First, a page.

When tourists stop to take a picture, he shakes his money-box (bona fide, one assumes – it would be uncharitable to suggest otherwise) like a fist: “Ohhh-pen up your hearts,” he sings. Guilt is a wonderful thing. He also, I should mention, collects for
. Does he divide his collection exactly by half, as he should, I wonder? Or does he siphon off some to pay for his woolly knee-socks? That’s being uncharitable, again – he is very old: “I’m ninety-one, you know,” he tells us – although this is not a constant. Sometimes his alleged age goes down as well as up. Edinburgh Sick Kids Hospital
It seems unkind to criticise. But the balance between improving the lives of sick kids and those who, as an occupational hazard, have been maimed in battle – no arms, no legs, according to the old man’s prattle – seems disproportionate, if not slightly distasteful. At this time of year, we are forced to emphasise a desire for keeping alive the memory of those who were killed, supposedly for King (or Queen) and Country, over keeping children alive. The public act of Remembrance is marred by every war that rages, and every act of violence that is carried out in someone else’s name.
I can hear dissent cry out, in warped interpretation of the Gospel message: ‘They died that we might live.’ Well, sorry, but that’s bollocks. I may or might not be alive today, whether we had been defeated by Hitler’s troops, lost the Falklands to the Argentineans, or failed in any other of the many disgraceful conflicts in which our country has sent troops, some of them barely more than kids, to die, be maimed, or to suffer appalling damage so that we allegedly might be free.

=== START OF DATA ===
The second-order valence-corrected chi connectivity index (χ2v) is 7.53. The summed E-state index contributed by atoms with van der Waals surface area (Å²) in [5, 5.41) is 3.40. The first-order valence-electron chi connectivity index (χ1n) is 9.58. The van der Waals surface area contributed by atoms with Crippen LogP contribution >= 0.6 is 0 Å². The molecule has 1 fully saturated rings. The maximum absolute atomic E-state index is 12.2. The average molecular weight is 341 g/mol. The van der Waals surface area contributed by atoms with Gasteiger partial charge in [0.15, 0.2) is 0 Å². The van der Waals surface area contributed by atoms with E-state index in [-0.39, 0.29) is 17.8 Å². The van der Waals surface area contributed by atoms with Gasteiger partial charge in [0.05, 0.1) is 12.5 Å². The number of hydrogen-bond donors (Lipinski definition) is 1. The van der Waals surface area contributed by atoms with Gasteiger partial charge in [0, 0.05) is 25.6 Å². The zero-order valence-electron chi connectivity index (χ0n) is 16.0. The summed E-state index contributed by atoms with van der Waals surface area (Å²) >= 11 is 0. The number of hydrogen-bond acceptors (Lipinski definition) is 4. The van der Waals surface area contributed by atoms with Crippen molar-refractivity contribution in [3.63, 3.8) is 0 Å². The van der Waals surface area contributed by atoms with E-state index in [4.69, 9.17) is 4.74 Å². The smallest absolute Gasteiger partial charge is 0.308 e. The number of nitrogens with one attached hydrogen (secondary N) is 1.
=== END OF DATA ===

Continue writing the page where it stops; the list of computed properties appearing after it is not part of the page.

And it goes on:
These days, I wear neither, if I can get away with it. Unfortunately, I will be required to wear the red one, while I am being paid to sing a setting (by Elgar, if it could get any worse) of that horrific piece of jingoistic doggerel, For the Fallen; the most disgusting poetic romanticising of warfare I have come across. I wonder what Laurence Binyon, with his Quaker upbringing, would have made of Elgar’s highly nationalistic setting, packed with pathos and patriotic fervour. Very moving, if you like that sort of thing.
Certainly, the verse which most people know (that Binyon wrote before the rest of the poem) contains an acceptable sentiment; that we should remember those who have ‘gone before us.’ Gone where, I wonder. Then again, I don’t really wonder: they are dead; they haven’t ‘gone’ anywhere. At least these four lines can be interpreted universally, without reference to “
’s dead.” In England Scotland, a warped Nationalistical Correctness insists we change the words to ‘ ’s dead.’ Frankly, I’d rather disassociate myself from English military fervour, although Britain is pretty keen on celebrating the accoutrements of conflict. Look at the Scotland Tattoo. Edinburgh
The rest of the poem is packed with romantic language, pathetic fallacy and euphemism.
is the Mother who mourns; the sea is foamy (what: like soap-suds washing our bloodied beaches? Nice); their brave young hearts are likened to eternity itself; they ‘fell’ – as opposed to being gunned down, blown up, or gassed to death. Have a look at the poem (that is, if you are still reading this rant) and see for yourself: is this genuine sentiment, or just sentimental; the embodiment of the ‘old lie’ as Wilfred Owen put it, that it is sweet and fitting to die for one’s country? England